Shukri A. Islow with Uganda President Yoweri Museveni - Kampala, Uganda
by YUSUF SERUNKUMA
Wednesday, October 22, 2014
As I write this piece, my teacher and friend, Shukri Ahmed Islow, is back to Mogadishu after twelve years of wandering the region for a home – six were in Uganda.
“Let me go and die home than scavenge here. We are no longer welcome here [in Uganda],” she decidedly announced as we talked.
Although many Somalis dream of returning home, her decision was not prompted by the desire to return to a supposedly-peaceful Somalia and take part in its reconstruction. It followed September’s well-publicised anti-terrorism swoops in downtown Kampala, in which around 30 people were detained for allegedly “aiding and abetting terrorism and belonging to a terrorist group.”
Shukri was not detained. Neither was any of her family. But like in Kenya, the arrests profiled her [and all Somalis in the region], not just as Somalis, but also as potential terrorists, criminals, and proven security threats. Because these arrests are in the public interest, it should be striking that ‘public interest’ appears to exclude Somalis.
Hounded by the al-Shabab and other warlords at home, many Somalis continue to live under physical and psychological persecution, rising social stigma and ‘Islamophobic’ stereotyping in the region. Of course, no one condones terrorism in any form. But at risk of being branded terrorist sympathisers, we should ask questions about this otherwise-conspicuous practice of othering, stereotyping and then criminalising.
Ugandan media reports on how the September arrests played out exhibit an illuminatingly scaring pattern: On September 18, New Vision reported that operations in Nateete – one of Kampala’s suburbs –were carried out “after local authorities reported a recent influx of Somali nationals.”
It also noted that, “most of the suspects were holding dual citizenships [determined, perhaps by holding two passports] or claiming refugee status.” On September 19, another arrest was reported in eastern Uganda, coming after a tip-off from a guesthouse that reported “unusual” behaviour of its clients: “They kept mostly to their rooms,” and “spent most of the time making phone calls and talking in Kiswahili.”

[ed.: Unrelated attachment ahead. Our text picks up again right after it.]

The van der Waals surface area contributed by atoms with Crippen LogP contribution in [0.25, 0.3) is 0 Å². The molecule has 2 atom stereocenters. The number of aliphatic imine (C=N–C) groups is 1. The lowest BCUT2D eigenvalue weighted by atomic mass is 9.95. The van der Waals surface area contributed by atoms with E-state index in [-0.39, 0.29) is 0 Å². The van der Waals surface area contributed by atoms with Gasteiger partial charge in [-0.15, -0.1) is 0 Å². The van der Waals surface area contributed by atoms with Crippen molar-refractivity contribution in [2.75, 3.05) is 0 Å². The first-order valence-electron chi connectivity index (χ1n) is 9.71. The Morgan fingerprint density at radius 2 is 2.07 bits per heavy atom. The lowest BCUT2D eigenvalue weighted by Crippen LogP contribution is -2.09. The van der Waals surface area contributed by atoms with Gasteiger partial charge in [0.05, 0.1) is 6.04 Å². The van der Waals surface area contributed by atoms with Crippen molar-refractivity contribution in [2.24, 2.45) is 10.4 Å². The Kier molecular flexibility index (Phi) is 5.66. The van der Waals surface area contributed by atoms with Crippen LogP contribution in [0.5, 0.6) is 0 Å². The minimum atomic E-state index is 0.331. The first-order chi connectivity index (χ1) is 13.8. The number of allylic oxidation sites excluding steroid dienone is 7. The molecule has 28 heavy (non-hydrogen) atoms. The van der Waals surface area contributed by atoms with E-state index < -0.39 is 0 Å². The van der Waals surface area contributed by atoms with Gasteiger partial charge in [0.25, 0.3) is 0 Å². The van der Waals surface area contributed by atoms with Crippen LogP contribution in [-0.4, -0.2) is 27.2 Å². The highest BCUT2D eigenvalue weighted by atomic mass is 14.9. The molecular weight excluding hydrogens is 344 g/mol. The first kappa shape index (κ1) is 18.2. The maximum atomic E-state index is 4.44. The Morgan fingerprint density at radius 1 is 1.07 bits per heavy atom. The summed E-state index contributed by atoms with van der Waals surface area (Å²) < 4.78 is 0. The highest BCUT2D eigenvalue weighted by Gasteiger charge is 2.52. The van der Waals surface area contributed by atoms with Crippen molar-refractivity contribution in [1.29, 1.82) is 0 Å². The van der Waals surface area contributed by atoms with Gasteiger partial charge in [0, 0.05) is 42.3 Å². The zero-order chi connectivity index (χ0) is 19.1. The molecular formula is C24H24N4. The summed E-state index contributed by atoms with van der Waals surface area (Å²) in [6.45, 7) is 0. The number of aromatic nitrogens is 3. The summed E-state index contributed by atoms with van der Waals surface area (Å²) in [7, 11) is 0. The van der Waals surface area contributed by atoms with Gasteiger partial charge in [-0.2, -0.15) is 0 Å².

On October 8, describing Somalis in the dock, media pointed out their “unkempt hair and bushy beards.” The women were “dressed in hijab and veiled.” By implication, the above is the outward image of a potential terrorist. Indeed, these media/intelligence portrayals, their benign passiveness notwithstanding [are they not deliberate?], have stereotyped the entire Somali community in the region.
And this is neither ignorance nor coincidence. If anyone sought to understand Somalis’ lived reality, keeping unkempt hair [as we tend to judge them using a Ugandan standard], spending a lot of the time on their phones (majority Somalis use Orange lines for free talk – and Somalis are baroque conversationists –they will realise that it is just the Somali way.
One cannot understand the sheer hypocrisy behind claims that possessing multiple travel documents is evidence for potential criminal behaviour – especially in the Somali context. Because of the over two-decade conflict, the present Somali state controls about 10 per cent of the country, too small to monitor all outside travel.
Indeed, with the exception of a few countries in the region, Somalia or Somaliland passports are not recognised across the world. This has forced both criminal and law-abiding Somalis into forgery of travel documents. If our intelligence agencies studied or searched bags of Somalis visiting the country, many will have these documents in their bags to display when convenient.
Do our intelligence agencies know this? Of course yes. What then explains this cynical turnaround?
With the known strength of Somali filial relations – as Shukri shared with me – it is rare for any Somali outside Somalia to be without a brother, sister, cousin, nephew, uncle, clan-relative, et cetera, within the ranks of al-Shabab. These near and distant al-Shababi relations will often call to say hello and ask about a new born or deceased relative.
Does that make you an al-Shabab? Why would receiving a call from a Somali relative in al-Shabab be evidence for culpability? Frankly, the general sense of alarm created by our intelligence bureaus and dramatised by media points to an awful lack of sophistication in the fight against terrorism, and supposedly different agenda.
Why would an intelligence officer argue that they lack “trusted and competent interpreters” for quick interrogation? So, if all Somali have al-Shababi blood – neither of them can be trusted! Shukri reminded me, she was only Somali – and a Muslim.
The author is a graduate fellow at Makerere University.